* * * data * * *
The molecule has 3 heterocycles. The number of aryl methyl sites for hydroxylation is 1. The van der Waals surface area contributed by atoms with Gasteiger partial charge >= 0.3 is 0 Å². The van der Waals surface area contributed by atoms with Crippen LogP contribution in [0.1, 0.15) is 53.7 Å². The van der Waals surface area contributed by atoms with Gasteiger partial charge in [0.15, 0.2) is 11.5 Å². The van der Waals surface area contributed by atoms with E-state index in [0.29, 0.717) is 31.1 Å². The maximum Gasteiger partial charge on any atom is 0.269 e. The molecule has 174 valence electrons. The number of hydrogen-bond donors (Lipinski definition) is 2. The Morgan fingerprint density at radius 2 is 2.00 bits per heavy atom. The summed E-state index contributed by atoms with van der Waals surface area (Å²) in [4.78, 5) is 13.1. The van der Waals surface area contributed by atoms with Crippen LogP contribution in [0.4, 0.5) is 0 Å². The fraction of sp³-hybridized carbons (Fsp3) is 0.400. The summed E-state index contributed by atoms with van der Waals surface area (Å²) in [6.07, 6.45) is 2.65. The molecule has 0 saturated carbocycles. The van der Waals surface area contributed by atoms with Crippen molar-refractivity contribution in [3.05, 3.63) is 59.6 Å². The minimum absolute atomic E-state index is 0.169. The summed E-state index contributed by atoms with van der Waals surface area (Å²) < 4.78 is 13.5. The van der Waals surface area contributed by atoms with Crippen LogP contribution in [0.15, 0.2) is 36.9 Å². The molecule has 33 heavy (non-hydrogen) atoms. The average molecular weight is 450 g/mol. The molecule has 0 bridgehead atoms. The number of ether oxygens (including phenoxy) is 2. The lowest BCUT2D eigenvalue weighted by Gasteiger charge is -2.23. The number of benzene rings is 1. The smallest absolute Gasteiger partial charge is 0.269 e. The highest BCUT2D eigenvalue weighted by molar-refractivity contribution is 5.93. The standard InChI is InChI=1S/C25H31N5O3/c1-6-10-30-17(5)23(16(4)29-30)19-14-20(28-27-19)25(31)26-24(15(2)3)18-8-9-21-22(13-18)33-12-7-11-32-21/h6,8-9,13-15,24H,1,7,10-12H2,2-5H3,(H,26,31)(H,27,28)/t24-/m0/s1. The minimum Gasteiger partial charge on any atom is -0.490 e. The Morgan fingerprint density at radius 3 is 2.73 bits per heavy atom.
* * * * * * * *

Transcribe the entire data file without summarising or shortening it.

The molecule has 3 heterocycles. The number of aryl methyl sites for hydroxylation is 1. The van der Waals surface area contributed by atoms with Gasteiger partial charge >= 0.3 is 0 Å². The van der Waals surface area contributed by atoms with Crippen LogP contribution in [0.1, 0.15) is 53.7 Å². The van der Waals surface area contributed by atoms with Gasteiger partial charge in [0.15, 0.2) is 11.5 Å². The van der Waals surface area contributed by atoms with E-state index in [0.29, 0.717) is 31.1 Å². The maximum Gasteiger partial charge on any atom is 0.269 e. The molecule has 174 valence electrons. The number of hydrogen-bond donors (Lipinski definition) is 2. The Morgan fingerprint density at radius 2 is 2.00 bits per heavy atom. The summed E-state index contributed by atoms with van der Waals surface area (Å²) in [4.78, 5) is 13.1. The van der Waals surface area contributed by atoms with Crippen LogP contribution in [0.4, 0.5) is 0 Å². The fraction of sp³-hybridized carbons (Fsp3) is 0.400. The summed E-state index contributed by atoms with van der Waals surface area (Å²) in [6.07, 6.45) is 2.65. The molecule has 0 saturated carbocycles. The van der Waals surface area contributed by atoms with Crippen molar-refractivity contribution in [3.05, 3.63) is 59.6 Å². The minimum absolute atomic E-state index is 0.169. The summed E-state index contributed by atoms with van der Waals surface area (Å²) < 4.78 is 13.5. The van der Waals surface area contributed by atoms with Crippen LogP contribution in [0.15, 0.2) is 36.9 Å². The molecule has 33 heavy (non-hydrogen) atoms. The average molecular weight is 450 g/mol. The molecule has 0 bridgehead atoms. The number of ether oxygens (including phenoxy) is 2. The lowest BCUT2D eigenvalue weighted by Gasteiger charge is -2.23. The number of benzene rings is 1. The smallest absolute Gasteiger partial charge is 0.269 e. The highest BCUT2D eigenvalue weighted by molar-refractivity contribution is 5.93. The standard InChI is InChI=1S/C25H31N5O3/c1-6-10-30-17(5)23(16(4)29-30)19-14-20(28-27-19)25(31)26-24(15(2)3)18-8-9-21-22(13-18)33-12-7-11-32-21/h6,8-9,13-15,24H,1,7,10-12H2,2-5H3,(H,26,31)(H,27,28)/t24-/m0/s1. The minimum Gasteiger partial charge on any atom is -0.490 e. The Morgan fingerprint density at radius 3 is 2.73 bits per heavy atom.